The next research question asked whether or not participants attributed their experiences of loneliness to their state in life as celibate, single Christians. Research describes loneliness as a universal experience, although celibate Christian sexual minorities could be more at risk for loneliness since intimate partners serve as a buffer against loneliness. All but one of the participants attributed their experiences of loneliness to celibacy. The lack of intimate relationships, and the lack of companionship and lack of sexual intimacy that are part of those intimate relationships resulted in loneliness. Another common theme was that, being celibate made forming community much more difficult, in that there is a lack of societal structure for celibacy. They were often not well-accompanied by the church because of their status as single people, as sexual minorities, and as celibate people. One participant said, “…we have got the theological reasoning down pat, in terms of the fact that gay people shouldn’t be getting married and having sex. But the church, we the church have failed because we don’t have the intermediate structures institutionally to make that a plausible, livable, life choice and option for a lot of people.”

At the same time, participants made other attributions for their experience of loneliness, indicating it as a universal experience (“…Loneliness is just a very human feeling.  Everyone will feel [it] in their lifetime in many times.  I think it is a signal or indicator that you desire to be connected to something meaningful,”) as a result of low social support, or as a consequence of marginalization that would exist whether they were celibate or not (“I am no more lonely as a celibate person as I was when I was sexually active.”)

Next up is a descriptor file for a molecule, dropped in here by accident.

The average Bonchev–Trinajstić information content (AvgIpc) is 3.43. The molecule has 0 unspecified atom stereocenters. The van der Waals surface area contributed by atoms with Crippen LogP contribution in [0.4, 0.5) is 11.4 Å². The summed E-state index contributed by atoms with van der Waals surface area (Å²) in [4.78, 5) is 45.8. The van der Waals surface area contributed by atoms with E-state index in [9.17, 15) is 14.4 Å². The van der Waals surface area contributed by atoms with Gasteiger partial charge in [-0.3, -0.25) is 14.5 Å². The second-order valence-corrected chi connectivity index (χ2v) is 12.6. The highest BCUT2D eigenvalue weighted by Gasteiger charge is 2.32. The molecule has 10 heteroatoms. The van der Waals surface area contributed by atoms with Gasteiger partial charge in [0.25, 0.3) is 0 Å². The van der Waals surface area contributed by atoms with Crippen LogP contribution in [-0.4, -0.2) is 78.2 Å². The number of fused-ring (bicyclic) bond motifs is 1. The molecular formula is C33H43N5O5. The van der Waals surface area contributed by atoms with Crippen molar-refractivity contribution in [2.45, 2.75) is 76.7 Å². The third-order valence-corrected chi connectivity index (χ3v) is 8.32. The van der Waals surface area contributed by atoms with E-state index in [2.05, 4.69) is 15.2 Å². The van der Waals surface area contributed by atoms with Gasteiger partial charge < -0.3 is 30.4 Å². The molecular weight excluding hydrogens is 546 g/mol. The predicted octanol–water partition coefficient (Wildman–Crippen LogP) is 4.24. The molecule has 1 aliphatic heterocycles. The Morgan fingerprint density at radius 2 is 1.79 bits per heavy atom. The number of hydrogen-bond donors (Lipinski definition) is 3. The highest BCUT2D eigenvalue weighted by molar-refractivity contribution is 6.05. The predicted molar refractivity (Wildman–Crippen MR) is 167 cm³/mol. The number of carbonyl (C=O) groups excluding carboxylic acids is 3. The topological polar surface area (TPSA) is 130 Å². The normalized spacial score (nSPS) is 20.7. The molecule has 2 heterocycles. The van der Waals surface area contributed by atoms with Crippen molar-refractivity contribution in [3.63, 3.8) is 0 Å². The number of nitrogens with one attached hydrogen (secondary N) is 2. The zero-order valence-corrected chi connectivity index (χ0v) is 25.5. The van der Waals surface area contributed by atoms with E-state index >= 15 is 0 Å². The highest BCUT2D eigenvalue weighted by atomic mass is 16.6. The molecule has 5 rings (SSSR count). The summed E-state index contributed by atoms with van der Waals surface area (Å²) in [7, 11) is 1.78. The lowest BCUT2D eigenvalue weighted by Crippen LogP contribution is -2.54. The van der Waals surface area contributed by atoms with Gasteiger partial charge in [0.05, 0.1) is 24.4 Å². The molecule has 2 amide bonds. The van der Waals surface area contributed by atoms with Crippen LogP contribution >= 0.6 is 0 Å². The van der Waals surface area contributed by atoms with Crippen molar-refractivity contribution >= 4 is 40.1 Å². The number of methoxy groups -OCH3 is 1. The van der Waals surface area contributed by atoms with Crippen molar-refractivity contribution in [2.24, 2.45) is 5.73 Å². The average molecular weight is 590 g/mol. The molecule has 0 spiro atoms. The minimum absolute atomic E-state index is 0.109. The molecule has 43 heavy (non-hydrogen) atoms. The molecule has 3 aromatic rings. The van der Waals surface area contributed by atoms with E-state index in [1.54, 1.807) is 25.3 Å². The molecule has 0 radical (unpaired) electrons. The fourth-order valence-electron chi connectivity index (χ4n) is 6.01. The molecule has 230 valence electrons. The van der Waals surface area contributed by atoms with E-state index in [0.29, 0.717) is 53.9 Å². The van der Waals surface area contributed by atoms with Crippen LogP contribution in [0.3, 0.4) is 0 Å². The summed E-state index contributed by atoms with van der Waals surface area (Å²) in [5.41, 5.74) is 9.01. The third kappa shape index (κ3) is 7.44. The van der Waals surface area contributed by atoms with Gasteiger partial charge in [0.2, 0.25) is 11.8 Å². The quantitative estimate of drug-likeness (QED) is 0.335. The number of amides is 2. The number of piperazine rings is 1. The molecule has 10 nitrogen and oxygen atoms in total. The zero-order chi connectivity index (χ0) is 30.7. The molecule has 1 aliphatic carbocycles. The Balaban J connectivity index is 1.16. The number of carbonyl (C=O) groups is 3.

Aspects of Life Impacted By Loneliness:

When identifying aspects of life impacted by loneliness, participants noted: universal impacts, social impacts, psychological impacts, spiritual impacts, and physical impacts (exhaustion, difficulty sleeping). Social impacts included isolation from others, dissatisfaction with friendships or community they do have, a perceived lack of belonging (“…I felt like I didn’t belong anywhere… I wasn’t straight, I wasn’t gay, I wasn’t married, I wasn’t…wasn’t…wasn’t”) and, conversely, perceived closeness with others, in the event that loneliness drove them to reach out for support.

Psychological effects were both cognitive and emotional. When lonely, individuals might reconsider celibacy, be hyperaware of singleness and ruminate on this, and negatively self-evaluate as a result of their feelings of loneliness. Participants described a range of negative affective experiences, such as sadness, feelings of powerlessness, self-pity, hopelessness, lack of motivation, depressed mood, and suicidal thoughts. Conversely, some reported increased motivation to mitigate loneliness through reaching out to God or others, despite the negative state they were in.